In the days following the tragedy at Sandy Hook Elementary in Connecticut, I came across or remembered several texts that were composed in response to this event and to other violent events in contemporary America, including 9/11 and the 2007 Virginia Tech shooting. The first text I encountered was an article published by The Onion, satirical online news rag, the day of the Sandy Hook shooting. The article, “F*** Everything, Nation Reports,” is short—it comes in at only 456 words. But as the title suggests, its language is potent: of the many profanities included, 16 are the f-word. The second text was a poem called “In the Loop” by Bob Hicok, who explores with the poem a response many people had to the Virginia Tech shooting: to say “how horrible it was, how little / there was to say about how horrible it was.” The third was Alex Caldiero’s “Poetry is Wanted Here!,” a poem dedicated to his friend “Bob Heman, in New York, Oct. 2001 re. 9/11.” And the fourth was a poem by Shane Koyczan: “People are Getting Better.” Unlike the other three texts, Koyczan’s poem isn’t a response to a specific event; but it does reference “kids who turned their school into a shooting range,” kids who “play Russian Roulette with guns . . . they found on their playground,” and “airlines [that] plummet from the skies.”

Beyond similarities in subject matter—all reference violent events that have received national, even global, attention—the one thing that connects these texts in my mind is the way each shows how four very different writers turned to words in response to violence as a way to mediate the ongoing effects of violence. These movements toward language in the face of destruction jibe with the understanding I’ve developed as a Latter-day Saint that words are an act of faith and have a profound, creative influence on the world. As noted in the Lectures on Faith, faith works by words; indeed, faith’s mightiest works have been and will be performed with words. These works, of course, include God’s eternal performance as World-Maker (his poesis), which proceeds through his Word, who is Christ. Through personal and scholarly reflections on the texts cited above, this paper explores my LDS-informed view of words and the Word, especially in terms of how we mirror the World-Makers’ creative performance in our own word-making.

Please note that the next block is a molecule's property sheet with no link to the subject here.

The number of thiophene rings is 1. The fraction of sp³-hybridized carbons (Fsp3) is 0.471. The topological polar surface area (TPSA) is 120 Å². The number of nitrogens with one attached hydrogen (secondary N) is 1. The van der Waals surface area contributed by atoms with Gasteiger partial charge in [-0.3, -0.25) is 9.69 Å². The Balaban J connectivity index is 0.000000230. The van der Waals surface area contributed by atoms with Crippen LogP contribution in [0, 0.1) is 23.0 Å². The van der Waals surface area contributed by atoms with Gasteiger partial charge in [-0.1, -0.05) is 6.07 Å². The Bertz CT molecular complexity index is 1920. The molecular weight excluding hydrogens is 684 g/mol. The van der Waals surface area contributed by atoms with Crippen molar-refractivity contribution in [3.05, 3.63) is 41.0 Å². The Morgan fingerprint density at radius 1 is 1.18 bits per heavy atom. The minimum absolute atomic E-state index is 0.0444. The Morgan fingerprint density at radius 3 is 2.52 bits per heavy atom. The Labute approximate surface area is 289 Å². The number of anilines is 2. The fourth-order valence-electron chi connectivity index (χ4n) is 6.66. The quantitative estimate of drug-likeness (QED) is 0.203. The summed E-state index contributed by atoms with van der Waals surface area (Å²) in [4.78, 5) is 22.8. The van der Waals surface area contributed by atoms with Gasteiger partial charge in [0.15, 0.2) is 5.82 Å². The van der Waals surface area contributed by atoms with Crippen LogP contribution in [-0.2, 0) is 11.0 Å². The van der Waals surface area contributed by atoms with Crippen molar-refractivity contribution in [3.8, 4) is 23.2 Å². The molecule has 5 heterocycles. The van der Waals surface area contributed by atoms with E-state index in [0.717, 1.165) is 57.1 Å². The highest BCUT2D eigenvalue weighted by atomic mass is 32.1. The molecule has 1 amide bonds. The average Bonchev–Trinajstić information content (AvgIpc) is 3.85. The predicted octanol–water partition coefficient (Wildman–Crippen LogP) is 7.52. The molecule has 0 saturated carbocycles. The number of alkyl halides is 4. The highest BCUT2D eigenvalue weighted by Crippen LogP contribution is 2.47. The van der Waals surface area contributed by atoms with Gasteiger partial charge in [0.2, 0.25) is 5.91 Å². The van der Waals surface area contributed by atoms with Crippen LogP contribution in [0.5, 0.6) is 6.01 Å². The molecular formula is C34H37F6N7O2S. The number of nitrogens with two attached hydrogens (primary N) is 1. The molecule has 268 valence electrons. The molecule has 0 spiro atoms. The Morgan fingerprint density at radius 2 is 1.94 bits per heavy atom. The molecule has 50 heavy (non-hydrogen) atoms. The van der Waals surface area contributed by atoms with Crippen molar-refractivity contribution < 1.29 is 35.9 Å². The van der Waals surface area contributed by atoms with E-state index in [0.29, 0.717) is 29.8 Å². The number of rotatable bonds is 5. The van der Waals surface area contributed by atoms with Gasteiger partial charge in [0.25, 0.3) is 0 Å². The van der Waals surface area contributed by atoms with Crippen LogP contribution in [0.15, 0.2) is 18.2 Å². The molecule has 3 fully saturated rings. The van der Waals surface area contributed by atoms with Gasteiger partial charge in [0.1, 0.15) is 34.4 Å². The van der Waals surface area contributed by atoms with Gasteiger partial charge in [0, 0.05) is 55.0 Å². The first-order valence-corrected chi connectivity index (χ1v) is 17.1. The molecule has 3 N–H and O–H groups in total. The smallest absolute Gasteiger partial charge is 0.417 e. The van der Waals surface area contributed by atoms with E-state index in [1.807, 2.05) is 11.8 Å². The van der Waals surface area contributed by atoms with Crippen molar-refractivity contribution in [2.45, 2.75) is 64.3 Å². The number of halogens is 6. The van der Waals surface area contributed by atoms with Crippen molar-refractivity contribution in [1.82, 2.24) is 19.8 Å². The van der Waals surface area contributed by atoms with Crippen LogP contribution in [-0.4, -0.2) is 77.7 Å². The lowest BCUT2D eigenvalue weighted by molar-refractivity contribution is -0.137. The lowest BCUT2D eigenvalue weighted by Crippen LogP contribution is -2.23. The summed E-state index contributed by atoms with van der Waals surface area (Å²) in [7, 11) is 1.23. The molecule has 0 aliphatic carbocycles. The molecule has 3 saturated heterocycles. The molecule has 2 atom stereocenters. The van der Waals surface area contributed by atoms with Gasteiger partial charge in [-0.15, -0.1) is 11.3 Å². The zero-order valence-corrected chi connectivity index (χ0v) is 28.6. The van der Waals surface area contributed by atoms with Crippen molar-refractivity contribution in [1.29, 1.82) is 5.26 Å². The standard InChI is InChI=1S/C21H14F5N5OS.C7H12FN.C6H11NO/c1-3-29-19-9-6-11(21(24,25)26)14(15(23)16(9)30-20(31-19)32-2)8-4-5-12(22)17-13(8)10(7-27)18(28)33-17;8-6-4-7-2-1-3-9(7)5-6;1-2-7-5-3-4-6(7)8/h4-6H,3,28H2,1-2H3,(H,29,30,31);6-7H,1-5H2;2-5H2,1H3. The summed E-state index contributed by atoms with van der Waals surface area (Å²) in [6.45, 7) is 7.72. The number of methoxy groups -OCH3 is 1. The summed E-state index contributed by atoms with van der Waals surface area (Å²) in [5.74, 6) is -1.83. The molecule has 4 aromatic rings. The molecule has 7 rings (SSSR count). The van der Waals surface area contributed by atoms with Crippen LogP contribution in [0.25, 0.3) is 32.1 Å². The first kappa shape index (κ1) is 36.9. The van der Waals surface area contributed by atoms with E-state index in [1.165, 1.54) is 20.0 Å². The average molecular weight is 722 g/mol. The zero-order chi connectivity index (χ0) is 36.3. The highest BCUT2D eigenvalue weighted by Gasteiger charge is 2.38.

(Also posted here.)

Call for submissions: LONNOL Month on WIZ

1.29.13 | | 3 comments
Calling all loving thoughts!

Calling all loving thoughts!

Got messages of deep feeling you’d like to send someone, or maybe to the world at large? Starting February 1st, Wilderness Interface Zone will launch its traditional month-long celebration of love and the natural world, Love of Nature Nature of Love Month.

We’re issuing a call for nature-themed love stuff: original poetry, essays, blocks of fiction, art, music (mp3s), videos or other media that address the subject of love while making references to nature. We’ll take the other side of the coin of affection, too: We’ll publish work about nature spun up with themes of love.